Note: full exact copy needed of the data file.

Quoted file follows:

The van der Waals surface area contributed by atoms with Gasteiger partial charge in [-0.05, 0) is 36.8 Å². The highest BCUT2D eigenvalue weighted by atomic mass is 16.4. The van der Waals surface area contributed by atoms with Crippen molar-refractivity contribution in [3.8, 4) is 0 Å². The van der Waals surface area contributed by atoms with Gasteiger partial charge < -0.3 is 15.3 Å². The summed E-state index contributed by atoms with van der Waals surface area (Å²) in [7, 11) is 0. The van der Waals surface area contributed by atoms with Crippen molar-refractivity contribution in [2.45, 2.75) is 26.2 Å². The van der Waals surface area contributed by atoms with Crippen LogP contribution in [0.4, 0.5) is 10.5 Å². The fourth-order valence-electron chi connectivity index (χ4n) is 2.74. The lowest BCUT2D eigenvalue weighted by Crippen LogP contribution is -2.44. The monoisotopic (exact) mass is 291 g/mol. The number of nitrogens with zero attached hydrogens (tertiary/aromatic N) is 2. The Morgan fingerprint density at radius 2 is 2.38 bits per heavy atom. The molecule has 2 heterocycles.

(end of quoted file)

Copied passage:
The van der Waals surface area contributed by atoms with Gasteiger partial charge in [-0.05, 0) is 36.8 Å². The highest BCUT2D eigenvalue weighted by atomic mass is 16.4. The van der Waals surface area contributed by atoms with Crippen molar-refractivity contribution in [3.8, 4) is 0 Å². The van der Waals surface area contributed by atoms with Gasteiger partial charge < -0.3 is 15.3 Å². The summed E-state index contributed by atoms with van der Waals surface area (Å²) in [7, 11) is 0. The van der Waals surface area contributed by atoms with Crippen molar-refractivity contribution in [2.45, 2.75) is 26.2 Å². The van der Waals surface area contributed by atoms with Crippen LogP contribution in [0.4, 0.5) is 10.5 Å². The fourth-order valence-electron chi connectivity index (χ4n) is 2.74. The lowest BCUT2D eigenvalue weighted by Crippen LogP contribution is -2.44. The monoisotopic (exact) mass is 291 g/mol. The number of nitrogens with zero attached hydrogens (tertiary/aromatic N) is 2. The Morgan fingerprint density at radius 2 is 2.38 bits per heavy atom. The molecule has 2 heterocycles.